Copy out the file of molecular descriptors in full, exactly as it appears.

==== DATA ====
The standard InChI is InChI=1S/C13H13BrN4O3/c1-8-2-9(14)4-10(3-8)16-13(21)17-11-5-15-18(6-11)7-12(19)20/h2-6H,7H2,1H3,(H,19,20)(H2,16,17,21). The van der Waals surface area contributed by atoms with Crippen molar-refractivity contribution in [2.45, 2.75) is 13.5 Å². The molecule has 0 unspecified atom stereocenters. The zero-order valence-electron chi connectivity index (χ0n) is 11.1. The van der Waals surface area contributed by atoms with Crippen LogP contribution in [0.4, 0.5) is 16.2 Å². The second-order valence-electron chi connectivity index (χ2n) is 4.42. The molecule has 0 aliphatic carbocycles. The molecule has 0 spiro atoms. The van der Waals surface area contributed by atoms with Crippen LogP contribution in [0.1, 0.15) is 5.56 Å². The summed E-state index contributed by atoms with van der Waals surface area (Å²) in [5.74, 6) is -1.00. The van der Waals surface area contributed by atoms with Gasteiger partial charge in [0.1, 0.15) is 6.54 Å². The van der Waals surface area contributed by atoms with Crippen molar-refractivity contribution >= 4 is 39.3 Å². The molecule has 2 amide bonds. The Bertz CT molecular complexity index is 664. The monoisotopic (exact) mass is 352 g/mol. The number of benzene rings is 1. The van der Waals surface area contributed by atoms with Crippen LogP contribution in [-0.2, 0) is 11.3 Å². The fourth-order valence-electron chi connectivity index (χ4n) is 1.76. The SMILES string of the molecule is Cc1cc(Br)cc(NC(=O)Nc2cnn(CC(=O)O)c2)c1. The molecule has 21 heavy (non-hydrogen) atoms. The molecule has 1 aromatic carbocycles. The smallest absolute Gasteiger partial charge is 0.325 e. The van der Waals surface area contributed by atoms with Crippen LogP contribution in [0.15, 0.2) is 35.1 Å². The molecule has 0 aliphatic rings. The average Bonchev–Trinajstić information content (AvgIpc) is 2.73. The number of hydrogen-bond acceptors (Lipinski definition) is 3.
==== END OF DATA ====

The standard InChI is InChI=1S/C13H13BrN4O3/c1-8-2-9(14)4-10(3-8)16-13(21)17-11-5-15-18(6-11)7-12(19)20/h2-6H,7H2,1H3,(H,19,20)(H2,16,17,21). The van der Waals surface area contributed by atoms with Crippen molar-refractivity contribution in [2.45, 2.75) is 13.5 Å². The molecule has 0 unspecified atom stereocenters. The zero-order valence-electron chi connectivity index (χ0n) is 11.1. The van der Waals surface area contributed by atoms with Crippen LogP contribution in [0.4, 0.5) is 16.2 Å². The second-order valence-electron chi connectivity index (χ2n) is 4.42. The molecule has 0 aliphatic carbocycles. The molecule has 0 spiro atoms. The van der Waals surface area contributed by atoms with Crippen LogP contribution in [0.1, 0.15) is 5.56 Å². The summed E-state index contributed by atoms with van der Waals surface area (Å²) in [5.74, 6) is -1.00. The van der Waals surface area contributed by atoms with Gasteiger partial charge in [0.1, 0.15) is 6.54 Å². The van der Waals surface area contributed by atoms with Crippen molar-refractivity contribution >= 4 is 39.3 Å². The molecule has 2 amide bonds. The Bertz CT molecular complexity index is 664. The monoisotopic (exact) mass is 352 g/mol. The number of benzene rings is 1. The van der Waals surface area contributed by atoms with Crippen LogP contribution in [-0.2, 0) is 11.3 Å². The fourth-order valence-electron chi connectivity index (χ4n) is 1.76. The SMILES string of the molecule is Cc1cc(Br)cc(NC(=O)Nc2cnn(CC(=O)O)c2)c1. The molecule has 21 heavy (non-hydrogen) atoms. The molecule has 1 aromatic carbocycles. The smallest absolute Gasteiger partial charge is 0.325 e. The van der Waals surface area contributed by atoms with Crippen LogP contribution in [0.15, 0.2) is 35.1 Å². The molecule has 0 aliphatic rings. The average Bonchev–Trinajstić information content (AvgIpc) is 2.73. The number of hydrogen-bond acceptors (Lipinski definition) is 3.